The Casey Anthony case

By Amanda Marcotte
Wednesday, July 6, 2011 23:34 EDT
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So, as I predicted, my stint at jury duty lasted exactly one day, though I didn't get bounced for interesting reasons (my number was too high to actually get interviewed, but it was clear listening to the line of questioning that there was no fucking way the lawyers involved would okay me for the jury, for reasons that aren't even that interesting but have nothing to do with politics).  It just so happened that the book I've been reading—and had lots of time to read today!—a marvelous book about crime by Bill James called Popular Crime: Reflections on the Celebration of Violence.  It's James's eccentric history of mostly American popular crime stories of the Black Dahlia/Sam Shephard variety, those one-off crimes or serial killers that capture the public's attention.  I also got a handful of tweets from crazed anti-feminists who have decided, with what evidence I don't know, that I'm some big time supporter of Casey Anthony, the woman acquitted for killing her toddler. I found this accusation interesting, since I have not a) said anything about Anthony b) haven't really been following the case at all c) wasn't entirely sure until the acquittal what she was accused of and d) had to look up the gender of her child to even know if it was a boy or a girl. (A daughter named Caylee, apparently.)  

Having been so accused, however, I did look at the case a little and discovered that it's one of those where I can totally see why everyone thinks she's guilty, and perhaps this is a good time to remind all the people out there who claim that many to most rape cases are just victims lying that there's a difference between an acquittal and an exoneration.  I agree that Anthony seems guilty, but it's just one of those things where the lack of evidence comes into play.  Maybe the term "Casey Anthony" should be mentioned every time some MRA suggests automatic charges for false reporting for the victim if an accused rapist isn't acquitted. MRAs do seem very interested in this case, so I don't imagine they'll forget soon. 

But reading the James book did get me to thinking about why this case blew up and so many others, including many other murdered children who are equally adorable to Caylee Anthony, go unheralded by the press.  James has a preliminary and predictive code as to what kind of cases will attract media attention, to which he assigns letters and number values, and he'd probably classify this one as an IMT 8 or 9, which stands for Innocent Victim Elements/Missing Persons Stories/Tabloid Elements, and the number is the amout of media attention this one sucks down on a 1 to 10 scale.  I do wish he'd been more specific, however, because I think that Tabloid Elements is too broad, and this case really propelled to the top of the heap because of the Slut Factor.  Many of the cases he documents that rocket to the top of the heap have female persons whose sexual choices were in conflict with the social norms of the time.  In this particular case, it appears that Casey is intriguing to the public not just because she's a likely murderer, but because she violates all sorts of standards about the proper sexual choices and behavior of someone who is a mother.  Like Scott Lemieux notes, the fact that she got a tattoo is, by reasonable standards, some irrelevant bullshit, but it looms large in a story that is, to most of the public, about how being a mother and being what society sees as a slut are mutually exclusive.  In fact, apparently so much so that a tattoo becomes evidence of murderous intent.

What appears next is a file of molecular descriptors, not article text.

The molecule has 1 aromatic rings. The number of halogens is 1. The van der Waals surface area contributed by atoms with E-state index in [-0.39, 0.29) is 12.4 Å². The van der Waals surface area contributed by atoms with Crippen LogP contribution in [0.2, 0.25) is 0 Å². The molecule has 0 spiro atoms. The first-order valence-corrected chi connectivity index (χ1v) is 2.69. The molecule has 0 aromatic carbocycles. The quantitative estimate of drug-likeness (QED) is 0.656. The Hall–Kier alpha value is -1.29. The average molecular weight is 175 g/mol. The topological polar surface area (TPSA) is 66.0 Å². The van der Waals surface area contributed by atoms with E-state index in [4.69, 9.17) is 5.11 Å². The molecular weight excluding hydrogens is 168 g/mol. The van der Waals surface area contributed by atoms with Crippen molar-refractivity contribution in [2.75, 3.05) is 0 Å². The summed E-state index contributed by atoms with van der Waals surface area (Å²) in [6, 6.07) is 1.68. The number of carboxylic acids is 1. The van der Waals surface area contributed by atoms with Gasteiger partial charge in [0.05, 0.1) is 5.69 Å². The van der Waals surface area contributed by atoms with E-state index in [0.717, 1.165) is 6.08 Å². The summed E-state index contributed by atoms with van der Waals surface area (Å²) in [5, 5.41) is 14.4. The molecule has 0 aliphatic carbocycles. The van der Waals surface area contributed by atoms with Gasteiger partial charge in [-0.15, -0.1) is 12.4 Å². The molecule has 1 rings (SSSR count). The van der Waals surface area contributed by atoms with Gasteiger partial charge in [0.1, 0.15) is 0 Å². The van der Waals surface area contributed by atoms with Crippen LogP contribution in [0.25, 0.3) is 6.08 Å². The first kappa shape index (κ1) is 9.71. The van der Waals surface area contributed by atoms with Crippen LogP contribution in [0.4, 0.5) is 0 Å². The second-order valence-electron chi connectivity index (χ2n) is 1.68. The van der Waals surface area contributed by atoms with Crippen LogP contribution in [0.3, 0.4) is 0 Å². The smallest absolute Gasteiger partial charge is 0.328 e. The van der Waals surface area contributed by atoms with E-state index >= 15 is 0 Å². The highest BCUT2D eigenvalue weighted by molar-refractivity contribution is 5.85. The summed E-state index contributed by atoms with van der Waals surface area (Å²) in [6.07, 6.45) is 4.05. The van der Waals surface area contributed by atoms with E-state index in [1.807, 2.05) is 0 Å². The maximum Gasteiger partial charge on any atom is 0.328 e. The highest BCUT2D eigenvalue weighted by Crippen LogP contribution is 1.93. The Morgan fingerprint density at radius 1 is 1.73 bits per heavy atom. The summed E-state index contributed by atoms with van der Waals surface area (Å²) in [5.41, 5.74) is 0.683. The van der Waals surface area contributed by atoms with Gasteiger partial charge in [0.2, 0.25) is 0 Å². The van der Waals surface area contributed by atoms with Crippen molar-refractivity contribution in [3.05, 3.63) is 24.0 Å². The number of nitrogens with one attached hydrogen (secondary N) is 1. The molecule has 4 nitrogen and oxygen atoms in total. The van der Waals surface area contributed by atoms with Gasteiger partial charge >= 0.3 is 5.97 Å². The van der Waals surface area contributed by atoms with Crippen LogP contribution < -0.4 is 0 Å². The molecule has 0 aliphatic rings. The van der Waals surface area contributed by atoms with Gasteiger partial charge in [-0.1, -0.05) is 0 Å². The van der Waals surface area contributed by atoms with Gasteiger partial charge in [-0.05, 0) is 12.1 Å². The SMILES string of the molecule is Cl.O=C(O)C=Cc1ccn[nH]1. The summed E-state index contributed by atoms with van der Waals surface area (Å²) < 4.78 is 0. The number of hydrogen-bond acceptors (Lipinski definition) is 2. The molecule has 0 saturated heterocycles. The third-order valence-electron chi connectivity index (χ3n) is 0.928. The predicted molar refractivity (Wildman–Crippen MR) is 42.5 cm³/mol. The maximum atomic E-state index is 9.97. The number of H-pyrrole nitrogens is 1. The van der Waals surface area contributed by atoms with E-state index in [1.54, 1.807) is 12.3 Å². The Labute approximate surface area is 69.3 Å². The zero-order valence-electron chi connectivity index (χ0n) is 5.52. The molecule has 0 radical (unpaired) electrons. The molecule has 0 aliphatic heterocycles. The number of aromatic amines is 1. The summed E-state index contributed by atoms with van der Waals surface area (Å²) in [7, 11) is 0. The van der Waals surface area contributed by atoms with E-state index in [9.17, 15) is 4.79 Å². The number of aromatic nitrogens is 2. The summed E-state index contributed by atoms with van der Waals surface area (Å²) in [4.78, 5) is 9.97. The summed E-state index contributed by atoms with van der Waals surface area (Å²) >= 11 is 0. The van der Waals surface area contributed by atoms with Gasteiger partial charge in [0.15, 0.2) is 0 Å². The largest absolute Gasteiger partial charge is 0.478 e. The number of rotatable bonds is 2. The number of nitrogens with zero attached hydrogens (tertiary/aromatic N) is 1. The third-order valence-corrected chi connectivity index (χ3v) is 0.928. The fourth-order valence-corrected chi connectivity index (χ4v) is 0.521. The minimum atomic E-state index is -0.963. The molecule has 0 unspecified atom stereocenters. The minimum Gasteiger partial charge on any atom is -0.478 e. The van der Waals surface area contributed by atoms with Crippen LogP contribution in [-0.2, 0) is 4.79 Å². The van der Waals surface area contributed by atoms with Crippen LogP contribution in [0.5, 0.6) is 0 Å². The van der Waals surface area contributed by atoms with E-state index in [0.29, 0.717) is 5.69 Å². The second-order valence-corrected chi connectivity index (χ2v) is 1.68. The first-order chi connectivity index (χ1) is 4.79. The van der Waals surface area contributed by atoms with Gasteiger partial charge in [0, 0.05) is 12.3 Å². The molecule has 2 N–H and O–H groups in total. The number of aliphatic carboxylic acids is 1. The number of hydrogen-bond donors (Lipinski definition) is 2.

Quite literally, the first thing I learned about Casey Anthony through osmosis is that the father of her murdered daughter is an unknown person.  I learned this before I learned about the duct tape around the baby's mouth or the lies that focused attention on her.  I knew more about her sexual habits than anything else.  Most of the coverage I'm seeing now still focuses heavily on her sexuality.  You know, I just struggle to see how being slutty is evidence for being murderous.  

Which isn't a defense of her, by the way.  The lies and the evasion and the refusal to report the girl missing strike me as the real evidence in play.  She seems like the likely candidate.  The acquittal is probably based on the fact that the prosecution failed to make the case, not on any real evidence of her innocence.  But I find it fascinating how much influence the "she's a slut" narrative has on the "she's guilty" narrative. 

Amanda Marcotte
Amanda Marcotte
Amanda Marcotte is a freelance journalist born and bred in Texas, but now living in the writer reserve of Brooklyn. She focuses on feminism, national politics, and pop culture, with the order shifting depending on her mood and the state of the nation.
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